How to Name a Business Defendant in Small Claims Court
It is important that you name a defendant correctly in a small claims case. If you know you’re looking for a corporation or other business that might have several names, you need to dig in the right areas to find the proper entity to sue.
It should be obvious that not naming the proper entity can waste your time and your money, and if you took your time in bringing the suit, it can also result in having the statute of limitations expire on your claim, permanently barring any potential relief for you.
Start with the secretary of state
Because a corporation has to be formed in accordance with a state statute, all corporations are registered with a state agency. Generally, the secretary of state registers all businesses in a state. Don’t confuse this state office with the Secretary of State of the United States, who could not care less about the names of local corporations.
The following types of businesses are registered with the secretary of state:
For-profit corporation: The most common business entity.
A corporation generally has one of these words in its name: corporation (Corp.), incorporated (Inc.), limited (Ltd.), or company (Co.). So identifying a corporation is easy, right? Not necessarily. For instance, in New York the word “company” indicates a partnership and not a corporation.
Not-for-profit or nonprofit corporation: The purpose of a nonprofit is to use any money it makes to continue to work to achieve the organization’s goals, which are charitable in nature. However, just because a business is a not-for-profit corporation doesn’t mean that it doesn’t have any assets or that it can’t make money. You generally can sue nonprofit organizations although some states do restrict this right.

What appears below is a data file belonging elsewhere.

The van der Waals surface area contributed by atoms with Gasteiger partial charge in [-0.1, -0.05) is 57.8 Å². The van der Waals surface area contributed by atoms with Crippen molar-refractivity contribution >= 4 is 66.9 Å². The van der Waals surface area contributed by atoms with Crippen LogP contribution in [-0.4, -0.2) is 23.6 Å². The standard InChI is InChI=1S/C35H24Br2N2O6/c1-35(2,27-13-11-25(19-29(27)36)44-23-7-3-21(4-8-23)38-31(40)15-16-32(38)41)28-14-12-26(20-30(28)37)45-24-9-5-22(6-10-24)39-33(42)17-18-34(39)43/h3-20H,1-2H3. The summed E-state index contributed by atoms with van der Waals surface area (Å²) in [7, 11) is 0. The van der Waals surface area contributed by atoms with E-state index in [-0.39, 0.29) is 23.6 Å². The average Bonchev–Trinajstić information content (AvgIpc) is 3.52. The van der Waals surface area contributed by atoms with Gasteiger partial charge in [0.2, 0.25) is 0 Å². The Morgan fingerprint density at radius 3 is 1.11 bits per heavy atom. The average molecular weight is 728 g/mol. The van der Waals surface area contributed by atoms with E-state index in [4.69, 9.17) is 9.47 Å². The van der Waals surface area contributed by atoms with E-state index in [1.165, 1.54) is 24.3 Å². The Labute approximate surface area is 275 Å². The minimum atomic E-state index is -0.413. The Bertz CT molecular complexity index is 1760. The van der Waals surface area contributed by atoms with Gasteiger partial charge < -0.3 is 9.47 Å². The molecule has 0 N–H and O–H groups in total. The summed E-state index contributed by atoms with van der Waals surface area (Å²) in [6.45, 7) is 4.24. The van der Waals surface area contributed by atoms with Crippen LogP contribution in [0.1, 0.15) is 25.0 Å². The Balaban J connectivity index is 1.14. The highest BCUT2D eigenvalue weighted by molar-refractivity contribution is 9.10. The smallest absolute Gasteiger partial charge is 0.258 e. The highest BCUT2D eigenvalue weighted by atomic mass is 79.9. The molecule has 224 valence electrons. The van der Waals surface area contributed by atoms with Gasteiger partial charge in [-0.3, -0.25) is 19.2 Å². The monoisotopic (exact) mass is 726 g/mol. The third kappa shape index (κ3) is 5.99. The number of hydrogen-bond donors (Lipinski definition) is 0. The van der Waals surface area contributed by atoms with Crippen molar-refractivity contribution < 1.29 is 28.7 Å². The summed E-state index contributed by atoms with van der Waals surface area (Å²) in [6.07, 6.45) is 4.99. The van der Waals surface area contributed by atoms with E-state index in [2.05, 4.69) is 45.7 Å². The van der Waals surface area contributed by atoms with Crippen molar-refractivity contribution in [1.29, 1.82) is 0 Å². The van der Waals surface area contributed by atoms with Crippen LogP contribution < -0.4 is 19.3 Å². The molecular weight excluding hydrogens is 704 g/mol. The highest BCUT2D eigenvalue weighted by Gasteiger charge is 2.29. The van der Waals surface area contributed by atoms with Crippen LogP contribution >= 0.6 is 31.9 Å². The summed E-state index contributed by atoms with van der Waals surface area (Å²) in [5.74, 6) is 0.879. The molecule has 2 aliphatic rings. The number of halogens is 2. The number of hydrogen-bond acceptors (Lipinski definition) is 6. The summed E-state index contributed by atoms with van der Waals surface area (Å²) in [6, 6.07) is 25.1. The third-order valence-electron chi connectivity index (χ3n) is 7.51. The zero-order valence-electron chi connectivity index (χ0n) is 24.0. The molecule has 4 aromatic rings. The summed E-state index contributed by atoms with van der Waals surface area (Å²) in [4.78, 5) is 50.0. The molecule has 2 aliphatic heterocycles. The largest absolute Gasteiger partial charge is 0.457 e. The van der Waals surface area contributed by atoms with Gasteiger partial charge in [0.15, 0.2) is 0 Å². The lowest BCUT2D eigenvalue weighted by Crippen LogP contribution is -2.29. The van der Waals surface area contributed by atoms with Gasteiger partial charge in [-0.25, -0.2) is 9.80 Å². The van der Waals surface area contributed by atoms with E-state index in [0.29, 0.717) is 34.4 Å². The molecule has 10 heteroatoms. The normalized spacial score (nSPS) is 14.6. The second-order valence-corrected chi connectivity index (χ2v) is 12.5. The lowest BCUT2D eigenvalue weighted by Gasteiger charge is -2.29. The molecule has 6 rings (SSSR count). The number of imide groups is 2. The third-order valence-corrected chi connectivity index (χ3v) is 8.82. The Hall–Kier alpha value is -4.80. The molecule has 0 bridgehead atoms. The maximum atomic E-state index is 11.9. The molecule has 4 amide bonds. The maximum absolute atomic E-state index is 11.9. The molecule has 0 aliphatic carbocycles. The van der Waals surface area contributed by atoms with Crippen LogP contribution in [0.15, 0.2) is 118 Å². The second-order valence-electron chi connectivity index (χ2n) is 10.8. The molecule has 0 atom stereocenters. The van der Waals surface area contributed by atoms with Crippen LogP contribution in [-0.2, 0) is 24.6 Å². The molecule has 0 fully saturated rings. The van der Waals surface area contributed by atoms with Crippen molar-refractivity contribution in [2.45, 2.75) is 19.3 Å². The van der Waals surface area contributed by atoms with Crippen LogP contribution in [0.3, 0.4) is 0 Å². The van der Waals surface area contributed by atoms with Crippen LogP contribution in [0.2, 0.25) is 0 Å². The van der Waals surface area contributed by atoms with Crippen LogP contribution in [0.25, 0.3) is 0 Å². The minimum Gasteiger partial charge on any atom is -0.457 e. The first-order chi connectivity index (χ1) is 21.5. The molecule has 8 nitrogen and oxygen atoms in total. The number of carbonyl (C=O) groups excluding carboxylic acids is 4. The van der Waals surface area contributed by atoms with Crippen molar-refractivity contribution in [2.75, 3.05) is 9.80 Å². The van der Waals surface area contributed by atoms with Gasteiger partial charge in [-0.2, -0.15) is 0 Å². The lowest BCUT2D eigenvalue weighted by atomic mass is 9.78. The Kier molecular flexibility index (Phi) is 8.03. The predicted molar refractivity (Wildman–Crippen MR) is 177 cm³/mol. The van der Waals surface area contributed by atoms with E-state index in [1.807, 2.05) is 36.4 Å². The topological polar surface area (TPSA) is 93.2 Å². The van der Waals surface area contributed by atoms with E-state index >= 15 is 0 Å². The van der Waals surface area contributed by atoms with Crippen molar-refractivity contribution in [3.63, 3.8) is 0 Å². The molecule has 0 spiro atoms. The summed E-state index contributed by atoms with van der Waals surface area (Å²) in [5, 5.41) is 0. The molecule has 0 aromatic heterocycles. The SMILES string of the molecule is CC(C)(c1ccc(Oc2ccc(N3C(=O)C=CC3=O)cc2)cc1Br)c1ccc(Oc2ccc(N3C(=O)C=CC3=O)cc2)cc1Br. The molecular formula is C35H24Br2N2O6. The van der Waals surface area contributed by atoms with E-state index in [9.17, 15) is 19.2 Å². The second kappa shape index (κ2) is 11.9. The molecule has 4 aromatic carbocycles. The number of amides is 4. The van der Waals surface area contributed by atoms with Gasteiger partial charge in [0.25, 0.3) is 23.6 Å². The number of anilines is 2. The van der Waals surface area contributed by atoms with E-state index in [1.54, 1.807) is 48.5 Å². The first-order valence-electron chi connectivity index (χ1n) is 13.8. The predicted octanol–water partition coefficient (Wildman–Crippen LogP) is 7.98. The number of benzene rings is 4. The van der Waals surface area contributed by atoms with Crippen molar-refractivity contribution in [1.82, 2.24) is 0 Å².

Other corporations: Professional corporations (PC), limited liability partnerships (LLP), limited liability companies (LLC), professional limited liability companies (PLLC), and all relatively newly recognized legal entities designed to limit the liability of their members, but having nothing to do with your right to sue them.
Many states allow you online access to business filings with the secretary of state. This information is generally available either for free or for a small fee. This makes it easy for you to verify the correct name of the business.
If the information is not available online, you may have to hire someone to conduct a name search for you so you have the correct party to sue. You can find companies who do this work online or speak to a lawyer who handles corporate work.
Check with the county clerk
In order to research the status of a “doing business as” entity, you generally have to check with the county clerk or at the county seat. Some states may have a central registration for businesses operating under a so-called “assumed” name (d/b/a), but mostly this registration is considered a local activity.
If a business is required to be registered and is not, it may be prohibited from bringing any litigation in any court. This can be an important defense a defendant can raise against a plaintiff who didn’t properly register her business.